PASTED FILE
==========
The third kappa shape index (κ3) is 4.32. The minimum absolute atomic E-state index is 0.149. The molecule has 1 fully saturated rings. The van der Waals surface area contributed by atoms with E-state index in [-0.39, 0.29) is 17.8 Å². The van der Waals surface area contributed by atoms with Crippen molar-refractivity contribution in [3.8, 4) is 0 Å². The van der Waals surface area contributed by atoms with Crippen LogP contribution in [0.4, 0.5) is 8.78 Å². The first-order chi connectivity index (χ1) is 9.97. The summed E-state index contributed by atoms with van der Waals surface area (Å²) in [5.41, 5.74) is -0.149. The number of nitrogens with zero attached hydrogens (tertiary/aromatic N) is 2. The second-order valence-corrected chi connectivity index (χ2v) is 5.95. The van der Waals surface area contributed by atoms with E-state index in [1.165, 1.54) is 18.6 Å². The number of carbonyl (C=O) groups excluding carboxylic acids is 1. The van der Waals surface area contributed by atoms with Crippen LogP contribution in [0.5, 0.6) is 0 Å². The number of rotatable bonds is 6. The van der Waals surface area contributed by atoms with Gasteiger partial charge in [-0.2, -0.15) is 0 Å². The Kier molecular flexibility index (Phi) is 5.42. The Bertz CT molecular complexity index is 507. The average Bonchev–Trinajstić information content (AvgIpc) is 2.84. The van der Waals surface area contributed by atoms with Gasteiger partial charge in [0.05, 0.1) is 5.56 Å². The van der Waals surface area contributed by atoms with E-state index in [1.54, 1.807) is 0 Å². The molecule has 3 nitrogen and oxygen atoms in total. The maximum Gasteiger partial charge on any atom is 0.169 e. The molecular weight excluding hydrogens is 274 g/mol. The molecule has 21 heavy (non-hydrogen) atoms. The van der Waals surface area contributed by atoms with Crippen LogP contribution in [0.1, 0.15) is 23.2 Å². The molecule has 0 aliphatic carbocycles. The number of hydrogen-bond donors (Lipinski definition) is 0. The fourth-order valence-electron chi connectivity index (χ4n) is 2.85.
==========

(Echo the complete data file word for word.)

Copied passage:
The third kappa shape index (κ3) is 4.32. The minimum absolute atomic E-state index is 0.149. The molecule has 1 fully saturated rings. The van der Waals surface area contributed by atoms with E-state index in [-0.39, 0.29) is 17.8 Å². The van der Waals surface area contributed by atoms with Crippen molar-refractivity contribution in [3.8, 4) is 0 Å². The van der Waals surface area contributed by atoms with Crippen LogP contribution in [0.4, 0.5) is 8.78 Å². The first-order chi connectivity index (χ1) is 9.97. The summed E-state index contributed by atoms with van der Waals surface area (Å²) in [5.41, 5.74) is -0.149. The number of nitrogens with zero attached hydrogens (tertiary/aromatic N) is 2. The second-order valence-corrected chi connectivity index (χ2v) is 5.95. The van der Waals surface area contributed by atoms with E-state index in [1.165, 1.54) is 18.6 Å². The number of carbonyl (C=O) groups excluding carboxylic acids is 1. The van der Waals surface area contributed by atoms with Crippen LogP contribution in [0.5, 0.6) is 0 Å². The number of rotatable bonds is 6. The van der Waals surface area contributed by atoms with Gasteiger partial charge in [-0.2, -0.15) is 0 Å². The Kier molecular flexibility index (Phi) is 5.42. The Bertz CT molecular complexity index is 507. The average Bonchev–Trinajstić information content (AvgIpc) is 2.84. The van der Waals surface area contributed by atoms with Gasteiger partial charge in [0.05, 0.1) is 5.56 Å². The van der Waals surface area contributed by atoms with E-state index in [1.54, 1.807) is 0 Å². The molecule has 3 nitrogen and oxygen atoms in total. The maximum Gasteiger partial charge on any atom is 0.169 e. The molecular weight excluding hydrogens is 274 g/mol. The molecule has 21 heavy (non-hydrogen) atoms. The van der Waals surface area contributed by atoms with Crippen LogP contribution in [0.1, 0.15) is 23.2 Å². The molecule has 0 aliphatic carbocycles. The number of hydrogen-bond donors (Lipinski definition) is 0. The fourth-order valence-electron chi connectivity index (χ4n) is 2.85.